This perennial plant is known for its vibrant, pink to red flowers and is often seen in meadows, woodland edges, and along roadsides. The plant typically blooms from late spring to early summer, adding a burst of colour to the natural surroundings. The plant can grow up to 80 centimeters in height.
Best time to see: May – November

Wild Thyme (Thymus Polytrichus): A Fragrant Tapestry

Wild Thyme (Thymus Polytrichus)
Wild Thyme (Thymus Polytrichus) photo © Copyright Charles Tait

‘Tae Girse’
In the rocky crevices and coastal grasslands, the aromatic Wild Thyme spreads its tiny lilac-coloured flowers, releasing a delightful scent that mingles with the salty sea air. The flowering period for Wild Thyme is typically from late spring through early summer. During this time, the small flowers create a carpet of colour across the landscape.
Best time to see: May – August

Oysterplant (Mertensia maritima): Oceanic Sapphire Bloom

Oysterplant (Mertensia maritima)
Oysterplant (Mertensia maritima) photo © Copyright Charles Tait

‘Sea Lungwort, Northern Shorewort’
Oysterplant may be found along the coastlines, particularly in areas with sandy or rocky soils. The plant’s ability to tolerate challenging conditions, such as salt spray and cold temperatures, makes it well-suited for the coastal environment of the Orkney Islands.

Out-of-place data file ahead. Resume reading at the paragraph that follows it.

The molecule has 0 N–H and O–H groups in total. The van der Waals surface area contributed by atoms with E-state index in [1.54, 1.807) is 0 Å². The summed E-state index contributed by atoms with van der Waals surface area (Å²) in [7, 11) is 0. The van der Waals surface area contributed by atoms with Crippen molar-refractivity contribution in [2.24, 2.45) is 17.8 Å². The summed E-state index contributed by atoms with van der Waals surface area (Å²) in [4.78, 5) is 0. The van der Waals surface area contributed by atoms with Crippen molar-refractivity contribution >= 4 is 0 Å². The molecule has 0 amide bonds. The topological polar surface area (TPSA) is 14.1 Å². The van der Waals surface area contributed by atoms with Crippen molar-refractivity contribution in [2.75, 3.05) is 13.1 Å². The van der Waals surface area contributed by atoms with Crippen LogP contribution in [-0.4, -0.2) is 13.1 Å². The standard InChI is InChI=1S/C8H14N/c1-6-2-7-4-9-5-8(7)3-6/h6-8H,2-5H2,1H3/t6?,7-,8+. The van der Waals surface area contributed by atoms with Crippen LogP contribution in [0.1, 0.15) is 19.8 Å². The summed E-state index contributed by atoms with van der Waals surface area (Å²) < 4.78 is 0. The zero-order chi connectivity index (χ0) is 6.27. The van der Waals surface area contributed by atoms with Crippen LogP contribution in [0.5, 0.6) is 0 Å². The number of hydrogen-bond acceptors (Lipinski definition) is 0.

Best time to see: June – August

Eyebright (Euphrasia spp.): Opalescent Meadow Muse

Eyebright (Euphrasia spp.)
Eyebright (Euphrasia spp.) photo © Copyright Victoria Dixon

In the tapestry of Orkney’s landscapes, the Eyebright emerges as a delicate artist’s stroke — a small, dainty wildflower graced with ethereal white or blush-pink petals. Its presence is a study in subtlety, a whisper amid the meadows and grassy realms that frame the islands.
Best time to see: June – September

Sundew (Drosera Rotundifolia) and (Drosera Anglica): Botanical Sorcerer

Sundew (Drosera rotundifolia)
Sundew (Drosera rotundifolia) photo © Copyright Agnieszka Kwiecień and licensed for reuse under this via Wikimedia Commons

In Britain, three sundew species grace the landscapes, and Orkney hosts two of them — the Round-leaved (Drosera Rotundifolia) and the Great Sundew (Drosera Anglica).

Sundew (Drosera anglica)
Sundew (Drosera anglica) photo © Copyright Ayotte, Gilles Laval University, CC BY-SA 4.0 and licensed for reuse under this via Wikimedia Commons

Locating both sundew species can be challenging as they are small and inconspicuous. One of the best locations for spotting these elusive beauties is the island of Hoy in boggy areas.
Best time to see: June – August

The wildflowers of Orkney are more than just botanical wonders; they are living testaments to the resilience and beauty of this remote archipelago. As we stroll through meadows, along coastal cliffs, and through ancient ruins, let us take a moment to appreciate the delicate blooms that add a touch of magic to Orkney’s landscapes. They are not just flowers; they are living poetry, a testament to nature’s enduring artistry in this captivating corner of the world.

Victoria DixonBy Victoria Dixon
Orkney and Shetland fanatic, likes to capture life through a lens, loves creating, eclectic taste in music, enjoys being a Mum; would secretly love to be a star of the West End!

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Header image: Wildflowers Birsay Orkney photo © Copyright Victoria Dixon